7 WMO Workshop on Radio-Frequency for meteorology20-21 March Initial studies and regulation in the US The US Administration established its domestic rules in 2002 allowing SRR to operate in the 23.6 to 24.0 GHz with a maximum EIRP of –41.3 dBm/MHz These rules were based on technical analysis for which : –Scattering or reflection of SRR signals were not used –6 dB higher interference criteria, based on the former version of ITU-R Recommendation SA –100% of the interference allocation was given to SRR, neglecting impacts from other interference sources, mainly unwanted emissions

8 WMO Workshop on Radio-Frequency for meteorology20-21 March The situation in Europe The similar issue started in 2002 in Europe and rapidly became highly political New technical analysis showed that a large deployment of SRR is not compatible with passive sensors operation (more than 10 dB negative margin using full interference criteria from Rec SA ) Facing the powerful European automotive lobby, the scientific and meteorological communities had to strongly argue on both technical (non compatibility) and regulatory (Footnote 5.340) fields to convince European Administrations to ensure protection of this crucial passive bands After 3 years discussions, the final European Regulation resulted in a compromise solution : –Temporary authorisation up to 1 st July 2013 –Transfer in the 79 GHz band after the deadline date –Maximum 7% penetration in each European countries –Automatic geographical deactivation to protect Radio Astronomy sites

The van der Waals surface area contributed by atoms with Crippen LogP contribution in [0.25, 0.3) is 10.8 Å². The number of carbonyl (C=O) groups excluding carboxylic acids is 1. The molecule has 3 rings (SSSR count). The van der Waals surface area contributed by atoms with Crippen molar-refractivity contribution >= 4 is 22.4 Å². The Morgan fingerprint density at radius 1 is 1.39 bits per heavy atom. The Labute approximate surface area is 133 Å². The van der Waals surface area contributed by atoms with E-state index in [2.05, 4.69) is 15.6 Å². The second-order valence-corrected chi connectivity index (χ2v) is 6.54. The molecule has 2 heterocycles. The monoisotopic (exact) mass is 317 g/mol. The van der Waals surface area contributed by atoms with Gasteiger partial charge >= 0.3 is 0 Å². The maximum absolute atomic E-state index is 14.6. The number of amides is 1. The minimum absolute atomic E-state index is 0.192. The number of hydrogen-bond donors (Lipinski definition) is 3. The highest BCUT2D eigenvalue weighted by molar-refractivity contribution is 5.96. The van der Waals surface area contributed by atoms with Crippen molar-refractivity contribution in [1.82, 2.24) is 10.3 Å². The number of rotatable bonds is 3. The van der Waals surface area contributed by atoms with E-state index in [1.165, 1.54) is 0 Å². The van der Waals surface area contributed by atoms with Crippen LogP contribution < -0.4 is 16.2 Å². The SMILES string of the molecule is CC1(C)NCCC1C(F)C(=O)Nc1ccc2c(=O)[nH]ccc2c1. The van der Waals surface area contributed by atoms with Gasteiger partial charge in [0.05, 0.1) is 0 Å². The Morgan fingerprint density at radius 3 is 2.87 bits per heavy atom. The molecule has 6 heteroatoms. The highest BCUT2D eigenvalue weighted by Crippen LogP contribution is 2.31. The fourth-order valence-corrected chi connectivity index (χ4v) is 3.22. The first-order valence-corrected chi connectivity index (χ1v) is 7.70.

9 WMO Workshop on Radio-Frequency for meteorology20-21 March Last developments in ITU-R To study all UWB issues, ITU-R created a dedicated Task Group (TG 1/8) that concluded its work in October 2005 One the issue was related to SRR 24 GHz TG 1/8 continued the study initially undertaken in the US and in Europe and confirmed and even tightened the negative conclusions reached in Europe More detailed technical studies based on up-to-date assumptions (in particular apportionment concept) shows that negative margins up to 35 dB can be expected from SRR 24 GHz to passive sensors It means that if more than about 0.1% of cars are equipped with such devices, passive sensing will be put at risk

10 WMO Workshop on Radio-Frequency for meteorology20-21 March Current situation and future actions Despite recent negative conclusions in ITU-R, the powerful automotive lobby is still trying to convince Administrations having not adopted their own domestic rules to authorise SRR in the 24 GHz band Even in Europe, there is a general feeling that it would try to reopen the current regulation in order to further the SRR 24 GHz authorisation over the deadline date (1 st July 2013) The whole meteorological community needs to be involved on this issue and undertake all possible actions to convince their national radiocommunication authorities not to authorise (at least on the long-term) SRR in the 24 GHz band In this regards, ITU-R Recommendations and WMO RESOLUTION 3 (Cg-XIV) are relevant references